Registration: The good, the bad and the ugly

Amanda Irons
Amanda Irons

As registration for next semester comes to a close, let us reflect on how painful it is to create a class schedule.

Entire novels could be written about the difficulty of booking a seat in one of Chico State’s classrooms, but because we only have years left on this earth, I’ll give you the lowlights.

First and foremost, it should be illegal to have a class listed as staff. I base all of my class selection on a short list of criteria. The class must fulfill a requirement, be at a time that works with the rest of my classes and it has to be taught by a good professor.

If I’m going to attend a class for an entire semester and set goals to excel in my studies, then I must insist that it is imperative to my success as a student to take classes with the best professors.

I’m not talking about an easy A, or whom my friends have the notes for. I am talking about taking a class with a professor who is passionate about what they teach and is a phenomenal teacher. So Chico State, when I go to sign up for Finance 307 and I see that all but one are taught by the mysterious “staff,” you are forcing me to take a gamble with my education. I’m not okay with that.

odds

The ratio of “good” teachers to “bad” teachers, judged by my peers, is frustrating. You can bash me with comments about how all teachers will teach you the same thing and how this is a fickle comment to make, but I can bet everyone has had a “bad” teacher.

You know the one I’m talking about. A teacher who speaks exclusively in monotones, or has the idea that movies are sufficient material to teach a class with, a teacher who goes on tangents about nothing related to course content. This is the sort of sub-standard educator that leaves you thinking: “Why do I even come to this class?”

The struggle is real, Wildcats. When I’m ready for my registration time slot, I’m sweating over the thought of being wait-listed for the best Accounting 202 teacher and forced to take the worst.

Speaking of registration time slots, can someone release the Area 51 information that decides which students get to register first? I have been trying to figure it out for three years, and the only response I get is essentially folklore of what people have heard it’s based on. At this point, I’m fairly convinced that it’s a combination of units completed and GPA, but my peers suspect last name comes into play as well.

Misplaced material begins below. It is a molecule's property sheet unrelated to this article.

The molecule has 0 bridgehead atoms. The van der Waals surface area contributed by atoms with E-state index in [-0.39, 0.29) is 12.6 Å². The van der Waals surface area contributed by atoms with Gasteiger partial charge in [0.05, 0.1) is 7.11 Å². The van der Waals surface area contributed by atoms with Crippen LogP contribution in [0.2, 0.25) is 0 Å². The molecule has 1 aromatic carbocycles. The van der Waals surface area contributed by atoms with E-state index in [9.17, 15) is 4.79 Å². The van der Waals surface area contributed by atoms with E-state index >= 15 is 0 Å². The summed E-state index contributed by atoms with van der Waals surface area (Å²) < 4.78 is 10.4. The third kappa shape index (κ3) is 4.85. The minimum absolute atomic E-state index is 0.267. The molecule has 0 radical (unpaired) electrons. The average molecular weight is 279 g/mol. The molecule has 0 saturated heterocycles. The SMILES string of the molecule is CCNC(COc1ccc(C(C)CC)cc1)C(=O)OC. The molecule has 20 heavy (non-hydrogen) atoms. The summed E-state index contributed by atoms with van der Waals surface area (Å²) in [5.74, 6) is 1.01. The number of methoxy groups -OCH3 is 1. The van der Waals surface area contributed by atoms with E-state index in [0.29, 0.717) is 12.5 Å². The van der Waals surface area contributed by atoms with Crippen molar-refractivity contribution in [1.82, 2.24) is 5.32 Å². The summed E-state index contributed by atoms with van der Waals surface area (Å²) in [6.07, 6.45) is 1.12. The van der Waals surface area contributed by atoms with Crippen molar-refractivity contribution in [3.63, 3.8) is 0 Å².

I’m not asking for front-page coverage from The Orion, but some transparency on this issue would likely settle the stomachs of my friends who constantly complain about why I get to pick classes on Friday, and they have to wait until Monday semester after semester.

But registration isn’t all bad. I give props to the renovated Wildcat scheduler for making class selection a little less agonizing. The import to shopping cart feature really had me going. I was also impressed with the compare and preview features, as well as the ability to see seat availability. It’s made picking schedules a little less grueling.

In the midst of complaining about all the woes that accompany scheduling, I must inform my fellow students of the single most helpful tool when picking classes. In the student center, there is a glorious page called the degree progress report.

This is the holy grail of scheduling. It tells you what classes you still have to complete, are currently taking, or have completed for your general education, pathway and major as well as minor option. I highly encourage all students to take a look.

In hindsight, perhaps I would experience less of a headache if I simply visited an adviser, but my fierce sense of independence is determined that I can figure it out myself. To my fellow Wildcats who feel the same, I recommend checking out the degree progress report and utilizing the Wildcat scheduler. Good luck on remembering this advice when you pick classes next semester.

 

Amanda Irons can be reached at [email protected] or @amanda_irons on Twitter.

Illustration by Liz Coffee.